Radical Acceptance: How Accepting Our Pain Can Prevent Us From Prolonging Our Suffering

Rishika Singh, LMSW on Jun 07, 2022 in Mood and Feelings

At times in life, we experience events that are so difficult that accepting them may seem nearly impossible. In other instances, it may be more day-to-day frustrations that we cannot come to terms with. There may be no justification for the things in life that cause us pain. We may wish things happened differently. We may not deserve them. Some things don't feel fair at all.

What is radical acceptance?

To radically accept is to wholly and completely see reality for what it is. It is to acknowledge the past and present as facts and stop fighting what cannot be changed.

The idea of radical acceptance has roots in Buddhism, which posits that letting go of want and desire can free us from suffering. The term was coined by Marsha Linehan (the creator of Dialectical Behavior Therapy) after time in a monastery as a strategy for tolerating distress coming to terms with pain as an inevitable part of life.

Radical acceptance is most useful in situations where we do not like the circumstances but for one reason or another do not have a choice in the matter. For example, when feeling unhappy with someone else’s choices or behavior, we cannot control others. Alternatively, when wishing for things to have happened differently in the past, what has already happened cannot be changed.

Why is it Important?

While there will be times when we have no control over the things that cause us pain, our reactions to that pain can prolong our suffering. Specifically, by not accepting things in life that we cannot change, we attach to that pain and prolong our suffering.

To move forward and to make progress, we must be able to make rational choices that are grounded in the reality of how things are.

A simple example: You lose your phone and retrace your steps to look for it but do not find it. You go on to look for it in the same places over and over again. By radically accepting that it is not there, you are made free to move forward and do what you need to do next. You could look somewhere else, borrow another person's phone, look into replacing it. Until we accept the facts, however, we are left stuck.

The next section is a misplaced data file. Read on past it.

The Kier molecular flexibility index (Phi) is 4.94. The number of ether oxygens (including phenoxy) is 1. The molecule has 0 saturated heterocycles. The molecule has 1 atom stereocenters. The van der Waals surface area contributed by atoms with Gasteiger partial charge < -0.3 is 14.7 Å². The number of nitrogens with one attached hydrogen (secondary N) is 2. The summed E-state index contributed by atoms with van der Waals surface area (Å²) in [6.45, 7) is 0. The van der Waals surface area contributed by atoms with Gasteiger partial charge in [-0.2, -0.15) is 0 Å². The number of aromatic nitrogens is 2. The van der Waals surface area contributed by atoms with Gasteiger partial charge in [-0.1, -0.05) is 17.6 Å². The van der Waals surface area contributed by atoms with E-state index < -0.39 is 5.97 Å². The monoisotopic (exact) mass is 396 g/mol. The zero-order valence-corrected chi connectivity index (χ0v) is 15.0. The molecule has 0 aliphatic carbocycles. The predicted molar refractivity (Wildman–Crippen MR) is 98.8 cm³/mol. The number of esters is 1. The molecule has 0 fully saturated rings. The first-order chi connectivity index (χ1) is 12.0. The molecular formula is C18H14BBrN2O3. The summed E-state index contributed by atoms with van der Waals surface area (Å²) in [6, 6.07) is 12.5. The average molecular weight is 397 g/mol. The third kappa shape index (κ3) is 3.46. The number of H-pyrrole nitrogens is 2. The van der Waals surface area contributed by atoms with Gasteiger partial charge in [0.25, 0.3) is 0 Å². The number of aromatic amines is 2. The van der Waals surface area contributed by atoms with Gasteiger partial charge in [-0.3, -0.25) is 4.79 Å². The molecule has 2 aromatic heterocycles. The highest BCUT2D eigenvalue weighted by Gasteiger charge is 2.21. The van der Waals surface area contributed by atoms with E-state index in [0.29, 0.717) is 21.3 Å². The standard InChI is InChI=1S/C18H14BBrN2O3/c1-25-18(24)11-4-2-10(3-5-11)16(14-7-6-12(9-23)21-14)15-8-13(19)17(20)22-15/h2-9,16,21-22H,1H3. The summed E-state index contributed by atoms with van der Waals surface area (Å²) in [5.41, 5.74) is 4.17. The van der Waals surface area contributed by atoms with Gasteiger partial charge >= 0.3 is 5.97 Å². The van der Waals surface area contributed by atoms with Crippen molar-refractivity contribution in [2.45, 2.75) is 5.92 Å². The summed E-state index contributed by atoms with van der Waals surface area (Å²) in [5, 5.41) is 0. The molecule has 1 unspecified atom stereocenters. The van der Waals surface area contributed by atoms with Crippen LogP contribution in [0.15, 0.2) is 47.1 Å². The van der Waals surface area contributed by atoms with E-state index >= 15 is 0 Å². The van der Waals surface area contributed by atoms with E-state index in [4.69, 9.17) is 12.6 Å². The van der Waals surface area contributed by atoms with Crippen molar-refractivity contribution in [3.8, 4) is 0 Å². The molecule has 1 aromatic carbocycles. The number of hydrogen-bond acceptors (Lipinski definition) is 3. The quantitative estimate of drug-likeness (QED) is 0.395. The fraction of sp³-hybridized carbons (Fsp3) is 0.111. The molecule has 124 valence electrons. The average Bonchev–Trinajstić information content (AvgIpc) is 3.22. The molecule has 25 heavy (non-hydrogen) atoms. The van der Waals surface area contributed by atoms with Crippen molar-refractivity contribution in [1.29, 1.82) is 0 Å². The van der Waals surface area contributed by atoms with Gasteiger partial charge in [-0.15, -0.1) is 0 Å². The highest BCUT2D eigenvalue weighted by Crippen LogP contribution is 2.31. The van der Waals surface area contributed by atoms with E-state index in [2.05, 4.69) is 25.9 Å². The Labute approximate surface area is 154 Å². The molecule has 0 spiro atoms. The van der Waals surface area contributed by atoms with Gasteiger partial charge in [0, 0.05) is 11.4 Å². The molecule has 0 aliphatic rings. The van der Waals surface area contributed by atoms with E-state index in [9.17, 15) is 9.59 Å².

What radical acceptance is not

Acceptance does not mean we approve of things or that we must become passive and allow anything that is handed to us.

For example, in a relationship involving abuse: Radical acceptance is not accepting being abused. Denial can look like wishing your partner was different ("He shouldn't be this way") or that things had happened differently ("That shouldn't have happened"). Accepting the truth of the situation ("He is like this; that is what happened") is the first step in moving forward. Rather than being a passive act, acceptance can empower us to change what is in our control.

How can I practice acceptance?

  • Look out for signs that you are fighting reality. The word "should" can be a useful indicator: "It shouldn't be this way."
  • Reframe your language: "This is what happened," "These are the facts."
  • Allow yourself to feel the difficult emotions that come with a painful or disappointing truth. This may be anger, sadness, grief. Denial often serves the purpose of protecting us from these feelings but will ultimately leave us stuck.
  • Tune in to what your body needs to cope with these feelings. Practice self-care as you allow yourself to move through these feelings rather than avoid them.
  • Make a list of what the version of yourself who does accept things would do, and begin doing these things. This is akin to "fake it until you make it." Acting in line with acceptance will help you feel acceptance.
  • Remind yourself that pain does not mean that you cannot live a fulfilling and worthwhile life.

Rishika Singh is a Psychotherapist in Brooklyn, NY.

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